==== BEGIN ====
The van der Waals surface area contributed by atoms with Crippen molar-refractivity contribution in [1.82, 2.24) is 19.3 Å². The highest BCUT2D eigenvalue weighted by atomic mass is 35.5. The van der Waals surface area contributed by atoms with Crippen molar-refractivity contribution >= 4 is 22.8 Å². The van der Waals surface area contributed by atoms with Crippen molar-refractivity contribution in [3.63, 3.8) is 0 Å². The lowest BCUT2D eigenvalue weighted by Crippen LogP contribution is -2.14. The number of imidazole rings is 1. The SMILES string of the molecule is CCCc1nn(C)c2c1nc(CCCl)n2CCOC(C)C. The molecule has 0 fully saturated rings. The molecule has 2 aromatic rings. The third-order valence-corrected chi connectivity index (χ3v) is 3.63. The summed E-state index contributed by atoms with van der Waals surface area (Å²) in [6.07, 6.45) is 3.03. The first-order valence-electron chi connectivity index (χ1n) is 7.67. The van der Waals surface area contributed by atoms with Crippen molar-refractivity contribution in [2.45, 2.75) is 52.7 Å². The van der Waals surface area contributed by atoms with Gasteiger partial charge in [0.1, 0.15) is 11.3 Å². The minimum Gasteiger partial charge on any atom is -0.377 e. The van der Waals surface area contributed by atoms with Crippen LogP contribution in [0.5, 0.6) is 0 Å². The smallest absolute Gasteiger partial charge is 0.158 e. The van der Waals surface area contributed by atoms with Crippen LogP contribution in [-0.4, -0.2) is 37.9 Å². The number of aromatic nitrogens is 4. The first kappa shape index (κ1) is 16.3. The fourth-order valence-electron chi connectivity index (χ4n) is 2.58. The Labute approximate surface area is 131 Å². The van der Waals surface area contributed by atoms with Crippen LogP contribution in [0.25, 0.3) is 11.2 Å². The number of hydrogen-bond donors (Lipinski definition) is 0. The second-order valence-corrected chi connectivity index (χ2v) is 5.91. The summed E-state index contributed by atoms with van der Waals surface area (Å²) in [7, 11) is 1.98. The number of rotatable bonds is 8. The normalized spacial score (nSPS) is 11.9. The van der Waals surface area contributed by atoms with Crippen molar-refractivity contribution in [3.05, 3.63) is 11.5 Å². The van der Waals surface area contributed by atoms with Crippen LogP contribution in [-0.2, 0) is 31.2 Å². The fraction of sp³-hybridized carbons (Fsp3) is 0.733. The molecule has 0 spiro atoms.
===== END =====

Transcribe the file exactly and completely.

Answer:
The van der Waals surface area contributed by atoms with Crippen molar-refractivity contribution in [1.82, 2.24) is 19.3 Å². The highest BCUT2D eigenvalue weighted by atomic mass is 35.5. The van der Waals surface area contributed by atoms with Crippen molar-refractivity contribution >= 4 is 22.8 Å². The van der Waals surface area contributed by atoms with Crippen molar-refractivity contribution in [3.63, 3.8) is 0 Å². The lowest BCUT2D eigenvalue weighted by Crippen LogP contribution is -2.14. The number of imidazole rings is 1. The SMILES string of the molecule is CCCc1nn(C)c2c1nc(CCCl)n2CCOC(C)C. The molecule has 0 fully saturated rings. The molecule has 2 aromatic rings. The third-order valence-corrected chi connectivity index (χ3v) is 3.63. The summed E-state index contributed by atoms with van der Waals surface area (Å²) in [6.07, 6.45) is 3.03. The first-order valence-electron chi connectivity index (χ1n) is 7.67. The van der Waals surface area contributed by atoms with Crippen molar-refractivity contribution in [2.45, 2.75) is 52.7 Å². The van der Waals surface area contributed by atoms with Gasteiger partial charge in [0.1, 0.15) is 11.3 Å². The minimum Gasteiger partial charge on any atom is -0.377 e. The van der Waals surface area contributed by atoms with Crippen LogP contribution in [0.5, 0.6) is 0 Å². The smallest absolute Gasteiger partial charge is 0.158 e. The van der Waals surface area contributed by atoms with Crippen LogP contribution in [-0.4, -0.2) is 37.9 Å². The number of aromatic nitrogens is 4. The first kappa shape index (κ1) is 16.3. The fourth-order valence-electron chi connectivity index (χ4n) is 2.58. The Labute approximate surface area is 131 Å². The van der Waals surface area contributed by atoms with Crippen LogP contribution in [0.25, 0.3) is 11.2 Å². The number of hydrogen-bond donors (Lipinski definition) is 0. The second-order valence-corrected chi connectivity index (χ2v) is 5.91. The summed E-state index contributed by atoms with van der Waals surface area (Å²) in [7, 11) is 1.98. The number of rotatable bonds is 8. The normalized spacial score (nSPS) is 11.9. The van der Waals surface area contributed by atoms with Crippen molar-refractivity contribution in [3.05, 3.63) is 11.5 Å². The van der Waals surface area contributed by atoms with Crippen LogP contribution in [-0.2, 0) is 31.2 Å². The fraction of sp³-hybridized carbons (Fsp3) is 0.733. The molecule has 0 spiro atoms.